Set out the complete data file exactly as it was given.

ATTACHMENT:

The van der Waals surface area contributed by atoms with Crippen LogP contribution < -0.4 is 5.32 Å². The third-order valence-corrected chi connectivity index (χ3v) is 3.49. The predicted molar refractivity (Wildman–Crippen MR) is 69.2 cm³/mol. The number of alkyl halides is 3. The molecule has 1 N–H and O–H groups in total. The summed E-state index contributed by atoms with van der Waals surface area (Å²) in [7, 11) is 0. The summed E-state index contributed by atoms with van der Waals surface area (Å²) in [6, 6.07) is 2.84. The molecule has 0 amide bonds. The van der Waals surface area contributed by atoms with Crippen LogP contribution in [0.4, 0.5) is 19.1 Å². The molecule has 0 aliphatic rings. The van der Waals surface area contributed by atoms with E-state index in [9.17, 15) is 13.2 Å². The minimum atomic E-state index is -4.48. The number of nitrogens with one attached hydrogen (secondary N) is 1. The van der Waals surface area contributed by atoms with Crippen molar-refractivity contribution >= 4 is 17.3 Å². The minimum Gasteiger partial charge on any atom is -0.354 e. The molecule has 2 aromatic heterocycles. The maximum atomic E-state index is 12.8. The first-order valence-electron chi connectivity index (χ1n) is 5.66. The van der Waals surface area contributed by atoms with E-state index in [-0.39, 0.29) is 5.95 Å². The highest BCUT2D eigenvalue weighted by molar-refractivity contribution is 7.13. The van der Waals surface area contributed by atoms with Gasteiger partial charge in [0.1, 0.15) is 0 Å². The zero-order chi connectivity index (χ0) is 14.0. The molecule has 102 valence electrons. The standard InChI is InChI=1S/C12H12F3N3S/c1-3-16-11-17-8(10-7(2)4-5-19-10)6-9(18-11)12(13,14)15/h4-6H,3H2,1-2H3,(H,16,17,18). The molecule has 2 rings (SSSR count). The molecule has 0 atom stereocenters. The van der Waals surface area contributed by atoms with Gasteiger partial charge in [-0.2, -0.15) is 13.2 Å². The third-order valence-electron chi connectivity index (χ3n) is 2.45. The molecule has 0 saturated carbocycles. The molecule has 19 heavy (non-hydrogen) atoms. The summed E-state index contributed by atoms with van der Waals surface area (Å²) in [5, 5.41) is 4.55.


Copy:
The van der Waals surface area contributed by atoms with Crippen LogP contribution < -0.4 is 5.32 Å². The third-order valence-corrected chi connectivity index (χ3v) is 3.49. The predicted molar refractivity (Wildman–Crippen MR) is 69.2 cm³/mol. The number of alkyl halides is 3. The molecule has 1 N–H and O–H groups in total. The summed E-state index contributed by atoms with van der Waals surface area (Å²) in [7, 11) is 0. The summed E-state index contributed by atoms with van der Waals surface area (Å²) in [6, 6.07) is 2.84. The molecule has 0 amide bonds. The van der Waals surface area contributed by atoms with Crippen LogP contribution in [0.4, 0.5) is 19.1 Å². The molecule has 0 aliphatic rings. The van der Waals surface area contributed by atoms with E-state index in [9.17, 15) is 13.2 Å². The minimum atomic E-state index is -4.48. The number of nitrogens with one attached hydrogen (secondary N) is 1. The van der Waals surface area contributed by atoms with Crippen molar-refractivity contribution >= 4 is 17.3 Å². The minimum Gasteiger partial charge on any atom is -0.354 e. The molecule has 2 aromatic heterocycles. The maximum atomic E-state index is 12.8. The first-order valence-electron chi connectivity index (χ1n) is 5.66. The van der Waals surface area contributed by atoms with E-state index in [-0.39, 0.29) is 5.95 Å². The highest BCUT2D eigenvalue weighted by molar-refractivity contribution is 7.13. The van der Waals surface area contributed by atoms with Gasteiger partial charge in [0.1, 0.15) is 0 Å². The zero-order chi connectivity index (χ0) is 14.0. The molecule has 102 valence electrons. The standard InChI is InChI=1S/C12H12F3N3S/c1-3-16-11-17-8(10-7(2)4-5-19-10)6-9(18-11)12(13,14)15/h4-6H,3H2,1-2H3,(H,16,17,18). The molecule has 2 rings (SSSR count). The molecule has 0 atom stereocenters. The van der Waals surface area contributed by atoms with Gasteiger partial charge in [-0.2, -0.15) is 13.2 Å². The third-order valence-electron chi connectivity index (χ3n) is 2.45. The molecule has 0 saturated carbocycles. The molecule has 19 heavy (non-hydrogen) atoms. The summed E-state index contributed by atoms with van der Waals surface area (Å²) in [5, 5.41) is 4.55.